Dutch Boyd recently released a self-published tell-all memoir that I’m actually quite interested in reading, but to be frank I really don’t want to give a nickel to the polarizing Dutch, and I’m torn over whether or not I should purchase this book.
*UPDATE: I’ve read Dutch’s book and you can find my thoughts on it here: Dutch Boyd’s Poker Tilt Is a Story That Needed to Be Told*
For those of you unfamiliar with Dutch beyond what we’ve seen on the ESPN cameras, or who only know him through the current enigmatic, broke, and misunderstood persona he has crafted, let me give you a bit of his back-story, which will explain why the book should be a pretty good read (if it’s factual), but also why I’m not too keen on buying it.
ESPN cameras find Dutch
Russ “Dutch” Boyd became a bit of star in the poker world during the early stages of the Poker Boom thanks to his deep run in the 2003 WSOP Main Event which he then parlayed into even more coverage the following year when he showed up to the WSOP with “The Crew” ready to take over the poker world.
At the time there weren’t too many wunderkinds at the WSOP, and Dutch seemed to fit the role beautifully, which led the ESPN cameras directly to the cocky twenty-something who presented them with an interesting tale to tell.
More than meets the eye
But for people like me, who were already immersed in the poker world prior to 2003 Dutch was already a known commodity. You see, Dutch was Ray Bitar before there was a Ray Bitar; just on a much smaller scale.
Dutch started an online poker room back in 2000 called PokerSpot which was the first online poker site to offer tournaments. The tournament aspect of PokerSpot made the site pretty popular (popular for 2001 online poker anyway) and while you’d think Dutch and his investors would be rolling in money they ran into the same kind of problems that still plague unlicensed online poker rooms to this day: Payment processing.
With players waiting and waiting for their cashouts Dutch cooked up a number of excuses, never explaining to his patrons the real issue until it was too late. By April of 2001 PokerSpot had gone belly-up and some $400,000 was still owed to players.
Dutch continues to make excuses and try to justify PokerSpot to this day, but luckily for him this happened before the Poker Boom so many people remain blissfully unaware of what occurred.
Here is how one of the most popular poker outlets of the time, rec.gambling.poker forums, viewed Dutch’s 2003 WSOP run.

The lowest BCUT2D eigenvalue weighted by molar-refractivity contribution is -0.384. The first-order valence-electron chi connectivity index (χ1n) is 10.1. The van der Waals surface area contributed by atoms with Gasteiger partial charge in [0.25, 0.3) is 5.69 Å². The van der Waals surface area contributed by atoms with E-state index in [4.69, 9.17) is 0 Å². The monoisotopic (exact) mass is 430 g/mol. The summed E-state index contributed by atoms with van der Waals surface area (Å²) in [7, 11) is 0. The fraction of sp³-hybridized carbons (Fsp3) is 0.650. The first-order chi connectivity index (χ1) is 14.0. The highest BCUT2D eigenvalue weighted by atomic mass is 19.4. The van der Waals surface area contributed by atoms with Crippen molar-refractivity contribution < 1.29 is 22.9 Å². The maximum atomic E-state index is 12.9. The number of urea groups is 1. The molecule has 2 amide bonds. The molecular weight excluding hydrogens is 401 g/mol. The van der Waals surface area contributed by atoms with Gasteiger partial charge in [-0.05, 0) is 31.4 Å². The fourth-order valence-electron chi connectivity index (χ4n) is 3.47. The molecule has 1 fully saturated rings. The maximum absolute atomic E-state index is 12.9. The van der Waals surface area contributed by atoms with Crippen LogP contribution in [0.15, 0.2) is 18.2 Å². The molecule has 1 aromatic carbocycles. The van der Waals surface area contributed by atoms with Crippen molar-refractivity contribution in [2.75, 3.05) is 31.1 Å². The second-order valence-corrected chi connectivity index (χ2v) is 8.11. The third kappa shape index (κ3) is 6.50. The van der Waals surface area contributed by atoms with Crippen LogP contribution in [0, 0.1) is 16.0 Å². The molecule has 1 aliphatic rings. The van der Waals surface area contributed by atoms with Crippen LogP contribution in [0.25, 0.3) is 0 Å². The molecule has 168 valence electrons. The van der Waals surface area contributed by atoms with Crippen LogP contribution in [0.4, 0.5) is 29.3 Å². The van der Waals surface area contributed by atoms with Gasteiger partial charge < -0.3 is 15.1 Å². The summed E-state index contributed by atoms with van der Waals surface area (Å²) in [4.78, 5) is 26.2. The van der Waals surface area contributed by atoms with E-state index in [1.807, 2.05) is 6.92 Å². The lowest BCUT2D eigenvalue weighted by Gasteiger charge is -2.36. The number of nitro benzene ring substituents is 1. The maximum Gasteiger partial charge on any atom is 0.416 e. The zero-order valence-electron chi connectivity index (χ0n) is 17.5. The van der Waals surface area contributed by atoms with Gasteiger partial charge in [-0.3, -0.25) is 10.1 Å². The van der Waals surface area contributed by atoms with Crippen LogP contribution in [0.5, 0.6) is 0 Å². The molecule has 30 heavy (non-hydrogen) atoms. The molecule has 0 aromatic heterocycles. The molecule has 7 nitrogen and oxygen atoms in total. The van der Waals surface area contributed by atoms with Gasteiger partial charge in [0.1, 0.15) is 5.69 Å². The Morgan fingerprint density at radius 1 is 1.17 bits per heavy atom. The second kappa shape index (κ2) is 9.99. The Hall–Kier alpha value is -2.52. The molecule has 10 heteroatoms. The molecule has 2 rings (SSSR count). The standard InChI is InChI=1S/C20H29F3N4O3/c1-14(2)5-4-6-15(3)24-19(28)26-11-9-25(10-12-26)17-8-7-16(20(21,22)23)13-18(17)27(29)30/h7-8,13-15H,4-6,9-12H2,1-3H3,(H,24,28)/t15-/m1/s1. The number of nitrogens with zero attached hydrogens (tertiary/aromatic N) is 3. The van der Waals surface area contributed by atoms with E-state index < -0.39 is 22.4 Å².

2+2 cyber squatting case
PokerSpot wasn’t Dutch’s only controversy.
More recently he has been involved in a cyber squatting lawsuit brought against him by twoplustwo.com after Dutch registered the domain name twoplustwopoker.com.
Despite Dutch’s protestations that the site never made money and he never intended to infringe on the 2+2 brand, the Internet wayback machine paints a bit of a different picture, showing the site was 10 pages of links and other content.
Here are the details of the case: http://forumserver.twoplustwo.com/29/news-views-gossip/boyd-lawsuit-statement-660963/
While he escaped Howard Lederer level persecution due to PokerSpot happening during the “Dark Ages” of online poker, this time around he escaped because 2+2 owner Mason Malmuth is a very polarizing figure in poker in his own right.
Had it been anyone but Mason and 2+2 that Dutch pulled this against he would have come under far more fire from the poker community. I’ve been very critical of Mason Malmuth and 2+2 in the past (sometimes justifiably and sometimes I’ve just gone off halfcocked and have wrongly persecuted them) but there is little doubt when it comes to Dutch’s intentions here, as his former company’s name (JackNames.com) implies.
Personal opinions of Dutch
Personally I’ve always found Dutch Boyd to be a bit of a snake oil salesman, with an excuse or justification for every misstep he has made, and only turning up when he’s about to throw a pity party –whether being diagnosed as bipolar, being broke and unable to get a minimum wage job, or why it took a year longer than he stated to get his book to market, after people invested thousands of dollars in his book project on Kickstarter.
I’ve also always suspected that Dutch and company’s tournament ability during the first few years of the Poker Boom could have something to do with his access to PokerSpot’s hand histories, which gave him the chance to sift through the strategies of winning players –this is pure speculation on my part, but it could explain why “The Crew” was so successful early on but then fizzled out.
With Dutch it always seems like one excuse after another and when I can no longer distinguish between a person’s lies, misleading comments, and the truth I tend to write them off as untrustworthy.
So, as much as I’d like to read Dutch’s story, perhaps there is some honesty and acceptance of his actions contained within its pages, I simply do not want to reward someone who has still not taking responsibility for their past sins.
Had Dutch said, “I screwed up big time,” I would have bought this in a second, but every interview I have seen, and every podcast appearance is just full of misdirection and justification.
If I do end up reading Dutch’s book I will review it and let you know if I think you should buy it.
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